Thursday 1 March is World Book Day and to mark the occasion, the U crew would like to introduce you to our favourite books (as we remind ourselves to read more!).

 

 

Aisling: The Outsiders by S.E. Hinton

Even taking the brilliant ’80s movie version – starring Tom Cruise, his original teeth and the rest of The Brat Pack – aside, I adore this book and reread it constantly. I read it for the first time while I was still in school and it was the first time I realised that there’s more to most people than what meets the eye. And that most people are good. Set in 1950s America it’s technically a story about two gangs from different side of the tracks but is actually about friendship, family and finding your place in your world.

 

Rebecca: Pride and Prejudice by Jane Austen

I’m a Jane Austen fan girl through and though. I’ve read all of her books but my all-time favourite is Pride and Prejudice… of course! I read it every Christmas and have two copies – one well-thumbed one for reading and a beautiful hardback edition which was a gift and is purely for display purposes. OTT, I know!

 

Faye: The Hotel New Hampshire by John Irving

My favourite book is The Hotel New Hampshire. Well I love anything by John Irving but this is my number one. It’s funny and a bit weird and he has a way of making you really care about the characters without being cheesy or sentimental. I also love Running With Scissors by Augusten Burroughs. But avoid the two films made from these books, they’re crap.

Amy: Fashion Babylon by Imogen Edwards-Jones

I love this book. Written with the input of three anonymous sources in the fashion industry, it tells the tale of a British fashion designer trying to make it in the US . The ‘novel’ is really fiction in disguise. You never find out who the famous names behaving badly are – but it does de-shroud the mysterious side of the fashion industry, which nobody talks about.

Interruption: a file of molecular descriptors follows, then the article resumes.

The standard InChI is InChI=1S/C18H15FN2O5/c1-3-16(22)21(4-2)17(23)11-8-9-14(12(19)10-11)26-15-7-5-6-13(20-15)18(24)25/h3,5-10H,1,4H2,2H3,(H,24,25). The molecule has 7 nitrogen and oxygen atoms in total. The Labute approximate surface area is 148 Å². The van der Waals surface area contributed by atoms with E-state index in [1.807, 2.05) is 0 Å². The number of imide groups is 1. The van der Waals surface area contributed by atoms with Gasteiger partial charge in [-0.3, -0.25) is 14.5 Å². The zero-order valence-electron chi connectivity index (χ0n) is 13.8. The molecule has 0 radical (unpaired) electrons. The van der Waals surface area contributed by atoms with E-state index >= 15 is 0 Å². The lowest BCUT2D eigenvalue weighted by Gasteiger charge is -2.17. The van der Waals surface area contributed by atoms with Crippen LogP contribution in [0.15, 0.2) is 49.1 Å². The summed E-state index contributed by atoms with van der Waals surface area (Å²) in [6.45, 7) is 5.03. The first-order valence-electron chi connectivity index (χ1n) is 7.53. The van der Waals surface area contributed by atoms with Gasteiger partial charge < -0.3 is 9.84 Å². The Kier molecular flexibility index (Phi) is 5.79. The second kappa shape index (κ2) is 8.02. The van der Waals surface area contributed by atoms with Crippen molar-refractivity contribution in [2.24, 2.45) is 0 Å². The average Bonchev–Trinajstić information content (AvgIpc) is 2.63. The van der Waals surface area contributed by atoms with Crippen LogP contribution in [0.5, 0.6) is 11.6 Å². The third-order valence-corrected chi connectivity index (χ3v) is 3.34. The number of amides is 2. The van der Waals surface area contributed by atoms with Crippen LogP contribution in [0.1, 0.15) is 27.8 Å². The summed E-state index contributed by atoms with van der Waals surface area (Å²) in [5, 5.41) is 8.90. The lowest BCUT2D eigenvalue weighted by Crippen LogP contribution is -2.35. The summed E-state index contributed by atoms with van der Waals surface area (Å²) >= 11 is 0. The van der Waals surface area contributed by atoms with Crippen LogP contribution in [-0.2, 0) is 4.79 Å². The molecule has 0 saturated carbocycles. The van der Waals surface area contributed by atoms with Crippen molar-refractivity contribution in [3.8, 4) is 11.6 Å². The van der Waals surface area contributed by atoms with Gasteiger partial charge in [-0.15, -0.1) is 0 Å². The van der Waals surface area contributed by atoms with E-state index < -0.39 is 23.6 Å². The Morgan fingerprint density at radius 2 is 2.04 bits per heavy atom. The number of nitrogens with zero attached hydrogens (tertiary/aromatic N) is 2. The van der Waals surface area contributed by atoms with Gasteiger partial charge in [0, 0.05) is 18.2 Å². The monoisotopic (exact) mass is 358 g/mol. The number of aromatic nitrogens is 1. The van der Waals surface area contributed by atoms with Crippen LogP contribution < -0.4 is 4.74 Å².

Brenda: Jane Eyre by Charlotte Brontë

I buy more books than I actually read these days (damn you, smartphone) but one I always go back to is Charlotte Brontë’s Jane Eyre. She’s quite a modern woman, our Jane. Smart, well-read, and capable of a fine line in sass when required, she survives a rubbish childhood to make her way in the world. Plus, she doesn’t go all fainty-girly when she encounters the brooding Mr Rochester either. Ah, Rochester. He’s a bit of a brute, really, but their chemistry is hard to resist and, well, you’ll have to read it to see how things work out…

We’re always looking for reading recommendations – hit us up on Twitter at @u_magazine and let us know your favourites!